From the Defender to the Mini, here’s how to successfully reinvent a classic car

Legendary car designer Frank Stephenson, the man behind the new MINI and Fiat 500, explains how he resurrected the two momentous motors

Remakes can be tricky. If you don’t believe us, just ask the people who tried to pull off the 2003 version of The Italian Job. Hell, just watch the 2003 version of The Italian Job — but only if you don’t mind iffy plotting and you really like Mark Wahlberg. No, we’ll always take the originals, thank you very much. The gold-bullion-pinching, cliff-hanging, blow-the-bloody-doors-offing originals. With almost no exceptions.

Cars, however, have bucked the trend. Despite sinful reboots of famous films and cash-grabbing covers of classic songs, there’s something about a well-made, well-meaning relaunch of an iconic car that really gets our motors running. Remember when Chevrolet’s Camaro muscled back onto the scene in 2010? How about in 2019, when Land Rover’s all-new, all-purpose Defender reared its already muddy head?

When a famous nameplate rides again, it sends a tingle down your spine. And perhaps Wahlberg’s wheels in that remake of The Italian Job are the most successful example of this. As best-selling and immediately recognisable as its predecessor, the new MINI Cooper.

Plans to remake the MINI — the retro 1959 gem that has turned heads and cracked smiles all over the world — were first hatched in 1995. Over at BMW, legendary car designer Frank Stephenson was busy building the German manufacturer’s first ever SUV — the soon to be seminal X5 — when development on the MINI began. After taking on the job, he spent the next five years researching and refining a new design.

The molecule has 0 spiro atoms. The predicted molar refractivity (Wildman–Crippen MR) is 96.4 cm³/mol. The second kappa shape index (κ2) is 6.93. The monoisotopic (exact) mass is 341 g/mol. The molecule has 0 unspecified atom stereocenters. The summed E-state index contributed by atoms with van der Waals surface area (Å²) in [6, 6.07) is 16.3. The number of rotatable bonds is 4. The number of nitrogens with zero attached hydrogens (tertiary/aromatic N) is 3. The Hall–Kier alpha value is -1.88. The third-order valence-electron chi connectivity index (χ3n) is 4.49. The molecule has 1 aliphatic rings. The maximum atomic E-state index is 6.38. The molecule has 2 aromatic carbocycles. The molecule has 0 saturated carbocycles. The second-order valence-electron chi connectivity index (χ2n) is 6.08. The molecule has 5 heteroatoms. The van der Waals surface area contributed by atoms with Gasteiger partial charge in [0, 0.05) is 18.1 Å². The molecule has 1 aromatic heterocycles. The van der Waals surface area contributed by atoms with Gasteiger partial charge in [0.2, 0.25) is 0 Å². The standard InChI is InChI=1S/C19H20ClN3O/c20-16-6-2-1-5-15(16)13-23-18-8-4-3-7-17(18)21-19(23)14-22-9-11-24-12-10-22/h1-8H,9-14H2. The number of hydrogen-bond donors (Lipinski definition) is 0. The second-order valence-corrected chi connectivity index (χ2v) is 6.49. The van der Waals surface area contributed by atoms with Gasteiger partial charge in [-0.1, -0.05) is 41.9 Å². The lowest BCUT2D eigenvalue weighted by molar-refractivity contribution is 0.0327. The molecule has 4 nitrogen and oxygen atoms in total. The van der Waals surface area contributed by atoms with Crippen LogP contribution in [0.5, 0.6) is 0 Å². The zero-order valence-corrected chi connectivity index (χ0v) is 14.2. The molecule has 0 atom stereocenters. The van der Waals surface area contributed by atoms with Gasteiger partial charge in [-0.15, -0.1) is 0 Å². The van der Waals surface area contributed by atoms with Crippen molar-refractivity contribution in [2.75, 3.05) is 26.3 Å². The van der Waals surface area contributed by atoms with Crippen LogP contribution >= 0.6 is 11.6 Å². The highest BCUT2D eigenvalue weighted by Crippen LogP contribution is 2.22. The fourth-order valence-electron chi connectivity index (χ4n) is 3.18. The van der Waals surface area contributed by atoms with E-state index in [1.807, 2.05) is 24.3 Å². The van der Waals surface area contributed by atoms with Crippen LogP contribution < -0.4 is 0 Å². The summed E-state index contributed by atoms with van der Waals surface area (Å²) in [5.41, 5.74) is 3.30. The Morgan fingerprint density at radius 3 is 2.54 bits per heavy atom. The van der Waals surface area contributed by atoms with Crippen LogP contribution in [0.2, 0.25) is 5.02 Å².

But, when the day came to present the finished design — a full-sized clay model — to the board of directors, Stephenson stalled. He and his design team had neglected to add an exhaust pipe to the model. So, with minutes to spare, the designer punched a hole in an old beer can, stripped the paint from it and pushed it straight into the clay. It worked, he won over the board members, and they told him not to change a thing. So he didn’t — and that distinctive beer can lip remains part of the MINI Cooper’s design to this day. But it wasn’t all last-minute luck, Stephenson tells Gentleman’s Journal. Not by a long shot.

“I never really felt daunted,” the designer says. “Only excited — about having the opportunity to be in the right place at the right time with this awesome opportunity. I guess that, by having taken a studied and logical approach to this redesign, and combining that with a huge passion for designing, the chances of a success were greater.”